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Wis. student works to bring Stop the Bleed to high school

Torin Slaughter is raising money to install about 100 Stop the Bleed kits at Case High School

By Ryan Patterson
The Journal Times

MOUNT PLEASANT, Wis. — Torin Slaughter took Stop the Bleed training in January with a few dozen classmates.

In about an hour, high schoolers learned options for what to do if someone is bleeding from a serious injury. Those include calling 911, applying pressure to a wound, packing a wound and using a tourniquet.

Knowing how to help prevent blood loss in those types of emergency situations could be the difference between life and death, as it could provide time for first responders to arrive and treat the injured person.

Stop the Bleed, a program through the American College of Surgeons is intended to provide basic skills to people of all ages with no medical background.

May is National Stop the Bleed Month.

Stop the Bleed kits
Two identical Stop The Bleed modules come in a compact kit that fits into most existing AED cabinets.
Contains a chest seal, tourniquet, bandage, gauze, gloves, shears, marker and instructions.
Includes a military-style combat tourniquet, compressed gauze bandages and a chest seal.
Comes with a tourniquet, an Israeli pressure bandage, 2 compression gauze, a mylar survival blanket, shears, gloves, a permanent marker and 3 antiseptic wipes.
Includes a tourniquet, compressed gauze, trauma dressing, gloves (latex and powder free), trauma shears, a survival blanket and a permanent marker.
8 individual IFAKs each contain the essential tools to address severe bleeding. QuikLitters are also included.

Slaughter, a senior at Case High School, was not aware of Stop the Bleed training prior to doing it. Afterward, she spoke with peers about how crucial yet seemingly unknown it is.

“This is really important training that nobody really knows about,” Slaughter said. “After we took that class, it was like, ‘Let’s do something about it.’”

She has done something about it as part of her biomedical pathway capstone project.

The project aims to increase awareness about Stop the Bleed, raise money to put Stop the Bleed kits in every Case classroom and have all Case staff receive Stop the Bleed training.

By working with several area organizations in the past few months, Slaughter appears close to making those goals a reality.

“It’s been hectic, but also it’s been fun,” Slaughter said.

Slaughter is raising money to install about 100 Stop the Bleed kits at the school this summer. Zero Case classrooms currently have the kits.

“We hope we never have to use these kits, but they are life-saving,” said Ben Mieloszyk, Mount Pleasant Police Department officer and Case school resource officer.

Stop the Bleed training for Case staff will likely take place in August before the start of the 2024-25 school year.

‘Paving the way’

Once Slaughter chose her capstone topic, Sara Gauthier, Case biomedical pathway instructor, reached out to Amy Moczynski, EMS coordinator at Aurora Medical Center — Mount Pleasant. Moczynski has served as Slaughter’s mentor and connected with other area entities to assist with the capstone project.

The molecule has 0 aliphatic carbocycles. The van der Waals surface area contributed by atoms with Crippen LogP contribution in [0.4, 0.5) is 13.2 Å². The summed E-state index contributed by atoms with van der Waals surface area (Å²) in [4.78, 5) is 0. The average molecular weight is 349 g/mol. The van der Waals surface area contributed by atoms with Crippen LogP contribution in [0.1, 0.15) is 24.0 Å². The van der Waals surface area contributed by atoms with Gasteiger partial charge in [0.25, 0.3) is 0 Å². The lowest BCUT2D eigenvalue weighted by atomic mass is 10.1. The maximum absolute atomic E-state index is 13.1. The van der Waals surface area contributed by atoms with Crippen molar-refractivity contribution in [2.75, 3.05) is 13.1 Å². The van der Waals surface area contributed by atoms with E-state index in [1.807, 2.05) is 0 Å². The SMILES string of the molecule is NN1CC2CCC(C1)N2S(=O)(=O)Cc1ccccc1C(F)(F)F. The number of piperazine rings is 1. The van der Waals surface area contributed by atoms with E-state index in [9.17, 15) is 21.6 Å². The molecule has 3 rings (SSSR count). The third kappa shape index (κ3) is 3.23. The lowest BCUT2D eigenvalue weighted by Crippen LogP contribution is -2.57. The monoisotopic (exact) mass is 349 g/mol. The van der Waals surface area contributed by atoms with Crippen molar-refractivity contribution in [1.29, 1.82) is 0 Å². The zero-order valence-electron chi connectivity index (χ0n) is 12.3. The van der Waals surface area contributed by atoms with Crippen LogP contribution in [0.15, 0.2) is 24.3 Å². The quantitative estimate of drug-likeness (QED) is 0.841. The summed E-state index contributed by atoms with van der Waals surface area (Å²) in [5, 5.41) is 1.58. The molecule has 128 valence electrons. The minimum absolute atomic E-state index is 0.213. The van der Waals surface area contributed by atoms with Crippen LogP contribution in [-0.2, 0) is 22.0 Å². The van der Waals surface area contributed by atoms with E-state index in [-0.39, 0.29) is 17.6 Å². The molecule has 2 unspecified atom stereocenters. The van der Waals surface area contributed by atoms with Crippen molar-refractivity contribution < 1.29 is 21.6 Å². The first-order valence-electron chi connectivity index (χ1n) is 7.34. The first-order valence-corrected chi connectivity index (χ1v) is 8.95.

Moczynski said organizations were immediately receptive to Slaughter’s plans, and she appreciates collaborating with them to help the school and community.

One person Moczynski contacted was South Shore Fire Department Lt. Josh Jamison, who was “inspired” when he heard about Slaughter’s work.

“People like Torin are paving the way,” Jamison said. “We’ve been looking to support people like that for a long time.”

Labor unions for employees at MPPD and SSFD have contributed money and materials toward the kits, and SSFD and Aurora employees plan to train Case staff in August.

Kristin Gritzner, Ascension All Saints Hospital trauma coordinator, trained about 65 Case employees in Stop the Bleed this year, meaning about one-third of the school’s nearly 200 workers have done the training.

According to Slaughter, all Case seniors received Stop the Bleed training this school year.

Gritzner, who trained Slaughter and her classmates in January, said it is key to have Stop the Bleed kits “readily available” and people trained to use them. She said the training can apply in a variety of scenarios.

Slaughter plans to virtually attend the August training since she will be at college.

“We’re going to give her lots of credit for all this, because it’s all hers,” Moczynski said.

Slaughter has always liked science and enjoyed the variety of biomedical classes she took in high school. She plans to study biology at the University of Indianapolis and work as an orthopedic doctor or physician’s assistant.

Everyone expressed pride in Slaughter for leading the way on this crucial project.

Mieloszyk hopes bringing Stop the Bleed kits and training to Case will result in similar actions at other Racine Unified schools.

“As a public, we’re behind,” Mieloszyk said. “You don’t want to be behind, but it’s just the name of the game. No one wants to take this initiative and step forward, but (Slaughter) did. That says a lot about her.”

Jamison agreed and hopes Slaughter’s project “can be a huge catalyst” for RUSD and Racine County organizations.

“The more people you have trained, the more tools in the toolbox you have,” Jamison said. “You can’t put a price on sharing that knowledge, sharing that training.”

Tom Tuttle, principal of the Case Academy of Health, Education and IB leadership, called Slaughter an “amazing” person.

“She’s one of the kids that reminds us how lucky we are to be able to do this,” Tuttle said.

Slaughter said she wanted “to do something for the community” with her capstone project.

Through her efforts and the assistance of many people, she is doing just that.

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